Canada Postal Codes

About Canada Postal Codes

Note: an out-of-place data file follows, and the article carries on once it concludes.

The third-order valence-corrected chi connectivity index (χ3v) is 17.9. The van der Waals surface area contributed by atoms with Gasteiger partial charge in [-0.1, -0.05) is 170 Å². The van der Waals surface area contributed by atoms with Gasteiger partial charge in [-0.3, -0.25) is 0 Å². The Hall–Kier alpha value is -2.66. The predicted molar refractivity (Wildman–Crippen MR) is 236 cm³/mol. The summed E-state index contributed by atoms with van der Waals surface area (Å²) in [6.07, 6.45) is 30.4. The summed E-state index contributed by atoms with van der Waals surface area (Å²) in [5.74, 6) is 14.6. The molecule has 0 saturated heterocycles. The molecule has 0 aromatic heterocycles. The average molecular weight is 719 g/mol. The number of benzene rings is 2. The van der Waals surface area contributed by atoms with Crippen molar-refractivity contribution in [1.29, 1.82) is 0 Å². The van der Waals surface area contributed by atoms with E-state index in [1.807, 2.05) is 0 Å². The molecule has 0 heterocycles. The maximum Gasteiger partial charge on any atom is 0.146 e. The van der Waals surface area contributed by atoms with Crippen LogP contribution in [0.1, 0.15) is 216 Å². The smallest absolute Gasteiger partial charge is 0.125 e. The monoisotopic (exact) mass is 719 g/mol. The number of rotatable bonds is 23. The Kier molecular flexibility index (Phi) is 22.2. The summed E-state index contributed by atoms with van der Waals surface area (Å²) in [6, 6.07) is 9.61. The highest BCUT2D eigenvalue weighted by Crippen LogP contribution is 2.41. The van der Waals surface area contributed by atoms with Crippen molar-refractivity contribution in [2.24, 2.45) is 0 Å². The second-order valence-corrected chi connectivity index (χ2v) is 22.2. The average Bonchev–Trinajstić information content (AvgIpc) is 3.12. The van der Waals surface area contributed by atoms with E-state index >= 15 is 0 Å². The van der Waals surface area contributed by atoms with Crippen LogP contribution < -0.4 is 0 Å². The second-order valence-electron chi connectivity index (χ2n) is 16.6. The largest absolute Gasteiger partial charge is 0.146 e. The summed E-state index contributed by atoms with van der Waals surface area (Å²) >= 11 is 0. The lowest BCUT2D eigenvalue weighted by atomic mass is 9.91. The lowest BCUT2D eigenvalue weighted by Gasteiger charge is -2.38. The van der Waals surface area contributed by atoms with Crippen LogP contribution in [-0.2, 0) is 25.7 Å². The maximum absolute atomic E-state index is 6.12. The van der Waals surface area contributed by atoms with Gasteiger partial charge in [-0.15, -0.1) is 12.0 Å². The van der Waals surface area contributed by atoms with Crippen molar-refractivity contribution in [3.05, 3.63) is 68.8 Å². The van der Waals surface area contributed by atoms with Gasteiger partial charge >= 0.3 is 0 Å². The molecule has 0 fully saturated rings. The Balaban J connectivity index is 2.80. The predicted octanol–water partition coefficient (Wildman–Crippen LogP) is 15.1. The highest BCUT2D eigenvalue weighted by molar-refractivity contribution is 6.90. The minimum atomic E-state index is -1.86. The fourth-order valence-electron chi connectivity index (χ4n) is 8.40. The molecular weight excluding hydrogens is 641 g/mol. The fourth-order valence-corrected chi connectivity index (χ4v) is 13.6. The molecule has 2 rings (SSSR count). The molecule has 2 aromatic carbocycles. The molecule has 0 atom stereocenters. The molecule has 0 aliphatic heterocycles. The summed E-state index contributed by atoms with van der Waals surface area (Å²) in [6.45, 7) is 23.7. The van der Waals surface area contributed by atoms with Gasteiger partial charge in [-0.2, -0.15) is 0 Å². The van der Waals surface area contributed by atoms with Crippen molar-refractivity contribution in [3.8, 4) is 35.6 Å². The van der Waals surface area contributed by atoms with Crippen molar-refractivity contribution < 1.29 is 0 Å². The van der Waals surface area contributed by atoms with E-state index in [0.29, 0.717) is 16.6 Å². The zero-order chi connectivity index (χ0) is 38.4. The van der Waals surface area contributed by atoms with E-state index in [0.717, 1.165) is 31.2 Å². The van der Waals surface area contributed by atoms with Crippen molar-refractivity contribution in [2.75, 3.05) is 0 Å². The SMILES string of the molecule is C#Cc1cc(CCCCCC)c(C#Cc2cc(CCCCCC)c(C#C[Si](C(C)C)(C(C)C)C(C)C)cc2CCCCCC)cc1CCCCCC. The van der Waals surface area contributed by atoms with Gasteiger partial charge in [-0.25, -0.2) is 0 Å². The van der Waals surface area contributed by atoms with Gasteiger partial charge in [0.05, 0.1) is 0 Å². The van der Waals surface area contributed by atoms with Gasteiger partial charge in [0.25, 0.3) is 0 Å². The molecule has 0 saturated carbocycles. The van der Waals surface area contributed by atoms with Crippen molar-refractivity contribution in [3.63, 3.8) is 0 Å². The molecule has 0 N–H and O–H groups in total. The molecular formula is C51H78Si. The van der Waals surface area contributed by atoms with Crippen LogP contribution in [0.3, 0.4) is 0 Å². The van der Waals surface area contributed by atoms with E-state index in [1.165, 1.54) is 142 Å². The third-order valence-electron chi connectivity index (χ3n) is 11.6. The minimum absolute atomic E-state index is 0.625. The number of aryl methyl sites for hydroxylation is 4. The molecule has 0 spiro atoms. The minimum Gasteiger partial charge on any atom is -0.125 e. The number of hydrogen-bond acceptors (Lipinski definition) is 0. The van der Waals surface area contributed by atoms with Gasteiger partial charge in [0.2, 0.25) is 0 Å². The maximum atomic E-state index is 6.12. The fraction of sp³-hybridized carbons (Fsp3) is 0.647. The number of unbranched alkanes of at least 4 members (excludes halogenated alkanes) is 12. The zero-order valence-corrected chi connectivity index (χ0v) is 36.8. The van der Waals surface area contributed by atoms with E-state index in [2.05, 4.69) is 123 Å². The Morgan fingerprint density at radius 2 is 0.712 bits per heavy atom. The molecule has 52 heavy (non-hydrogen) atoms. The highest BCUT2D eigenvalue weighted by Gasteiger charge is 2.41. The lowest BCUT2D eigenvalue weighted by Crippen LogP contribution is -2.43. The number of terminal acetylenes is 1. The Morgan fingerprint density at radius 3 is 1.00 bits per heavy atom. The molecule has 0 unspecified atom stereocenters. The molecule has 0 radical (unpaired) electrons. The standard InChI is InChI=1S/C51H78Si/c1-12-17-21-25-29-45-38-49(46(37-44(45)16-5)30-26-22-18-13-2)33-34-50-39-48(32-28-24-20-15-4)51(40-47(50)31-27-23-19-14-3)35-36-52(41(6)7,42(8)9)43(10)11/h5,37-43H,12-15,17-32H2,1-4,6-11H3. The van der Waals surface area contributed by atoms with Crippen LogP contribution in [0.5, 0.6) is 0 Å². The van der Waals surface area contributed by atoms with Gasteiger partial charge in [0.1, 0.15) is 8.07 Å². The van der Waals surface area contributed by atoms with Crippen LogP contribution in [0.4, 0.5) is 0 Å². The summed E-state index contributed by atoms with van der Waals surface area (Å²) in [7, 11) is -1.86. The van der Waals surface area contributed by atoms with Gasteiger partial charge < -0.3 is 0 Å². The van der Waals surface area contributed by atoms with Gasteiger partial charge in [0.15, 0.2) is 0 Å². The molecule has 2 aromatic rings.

The Canadian postal code system is different then the US ZIP Code system. A Canadian postal code is a six-character alphanumeric string that forms part of a postal address in Canada. The format is A1A 1A1, where A is a letter and 1 is a digit, with a space separating the third and fourth characters. The first three characters of the postal code represent a forward sortation area (FSA). A forward sortation area is a geographical region in which all postal codes start with the same three characters. The first letter of an FSA code represents a postal district, which outside of Quebec and Ontario, corresponds to an entire province or territory. Quebec is divided into 3 district while Ontario contains five postal districts. The digit determines if the FSA is urban or rural. A zero indicates a wide-area rural region or sometimes a special-purpose code. All other digits indicate urban areas. The second letter represents a specific rural region, an entire medium-sized city, or a section of a major metropolitan area. In the extreme case, some FSAs in downtown Toronto, Montreal, and Vancouver are assigned to individual buildings. Rural FSAs also vary widely in population, with the Northwest Territories X0G covering only the hamlet of Fort Liard, but adjacent X0E covering every other community in the territory except Yellowknife. There are currently about 848250 postal codes in Canada, much more than the 41000+ in the United States.